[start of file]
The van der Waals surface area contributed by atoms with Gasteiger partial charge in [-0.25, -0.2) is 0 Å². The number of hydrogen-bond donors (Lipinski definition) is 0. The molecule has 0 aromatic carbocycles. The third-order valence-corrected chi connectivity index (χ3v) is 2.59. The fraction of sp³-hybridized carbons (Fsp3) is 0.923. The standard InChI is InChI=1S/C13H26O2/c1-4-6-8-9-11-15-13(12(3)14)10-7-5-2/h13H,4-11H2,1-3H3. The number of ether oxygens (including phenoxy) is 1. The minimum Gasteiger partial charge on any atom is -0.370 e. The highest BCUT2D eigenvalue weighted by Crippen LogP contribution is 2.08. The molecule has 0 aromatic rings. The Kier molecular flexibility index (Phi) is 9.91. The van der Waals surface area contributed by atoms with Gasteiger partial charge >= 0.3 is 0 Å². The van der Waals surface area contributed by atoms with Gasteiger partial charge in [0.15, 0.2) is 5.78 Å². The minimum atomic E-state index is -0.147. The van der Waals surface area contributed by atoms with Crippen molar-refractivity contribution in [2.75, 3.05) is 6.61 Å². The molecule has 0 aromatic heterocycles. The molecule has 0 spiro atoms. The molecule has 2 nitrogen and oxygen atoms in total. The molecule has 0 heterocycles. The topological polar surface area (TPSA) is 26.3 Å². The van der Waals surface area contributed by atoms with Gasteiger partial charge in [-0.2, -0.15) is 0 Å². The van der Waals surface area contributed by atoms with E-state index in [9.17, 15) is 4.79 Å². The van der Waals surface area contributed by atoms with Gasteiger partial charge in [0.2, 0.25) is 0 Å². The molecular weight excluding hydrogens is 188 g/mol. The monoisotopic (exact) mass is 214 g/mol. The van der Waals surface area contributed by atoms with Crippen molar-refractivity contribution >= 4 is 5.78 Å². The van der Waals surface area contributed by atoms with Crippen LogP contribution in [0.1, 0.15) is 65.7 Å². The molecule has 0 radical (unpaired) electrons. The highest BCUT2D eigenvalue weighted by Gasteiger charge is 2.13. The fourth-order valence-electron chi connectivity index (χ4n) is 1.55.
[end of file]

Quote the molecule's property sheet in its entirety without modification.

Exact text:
The van der Waals surface area contributed by atoms with Gasteiger partial charge in [-0.25, -0.2) is 0 Å². The number of hydrogen-bond donors (Lipinski definition) is 0. The molecule has 0 aromatic carbocycles. The third-order valence-corrected chi connectivity index (χ3v) is 2.59. The fraction of sp³-hybridized carbons (Fsp3) is 0.923. The standard InChI is InChI=1S/C13H26O2/c1-4-6-8-9-11-15-13(12(3)14)10-7-5-2/h13H,4-11H2,1-3H3. The number of ether oxygens (including phenoxy) is 1. The minimum Gasteiger partial charge on any atom is -0.370 e. The highest BCUT2D eigenvalue weighted by Crippen LogP contribution is 2.08. The molecule has 0 aromatic rings. The Kier molecular flexibility index (Phi) is 9.91. The van der Waals surface area contributed by atoms with Gasteiger partial charge >= 0.3 is 0 Å². The van der Waals surface area contributed by atoms with Gasteiger partial charge in [0.15, 0.2) is 5.78 Å². The minimum atomic E-state index is -0.147. The van der Waals surface area contributed by atoms with Crippen molar-refractivity contribution in [2.75, 3.05) is 6.61 Å². The molecule has 0 aromatic heterocycles. The molecule has 0 spiro atoms. The molecule has 2 nitrogen and oxygen atoms in total. The molecule has 0 heterocycles. The topological polar surface area (TPSA) is 26.3 Å². The van der Waals surface area contributed by atoms with Gasteiger partial charge in [-0.2, -0.15) is 0 Å². The van der Waals surface area contributed by atoms with E-state index in [9.17, 15) is 4.79 Å². The van der Waals surface area contributed by atoms with Gasteiger partial charge in [0.2, 0.25) is 0 Å². The molecular weight excluding hydrogens is 188 g/mol. The monoisotopic (exact) mass is 214 g/mol. The van der Waals surface area contributed by atoms with Crippen molar-refractivity contribution >= 4 is 5.78 Å². The van der Waals surface area contributed by atoms with Crippen LogP contribution in [0.1, 0.15) is 65.7 Å². The molecule has 0 radical (unpaired) electrons. The highest BCUT2D eigenvalue weighted by Gasteiger charge is 2.13. The fourth-order valence-electron chi connectivity index (χ4n) is 1.55.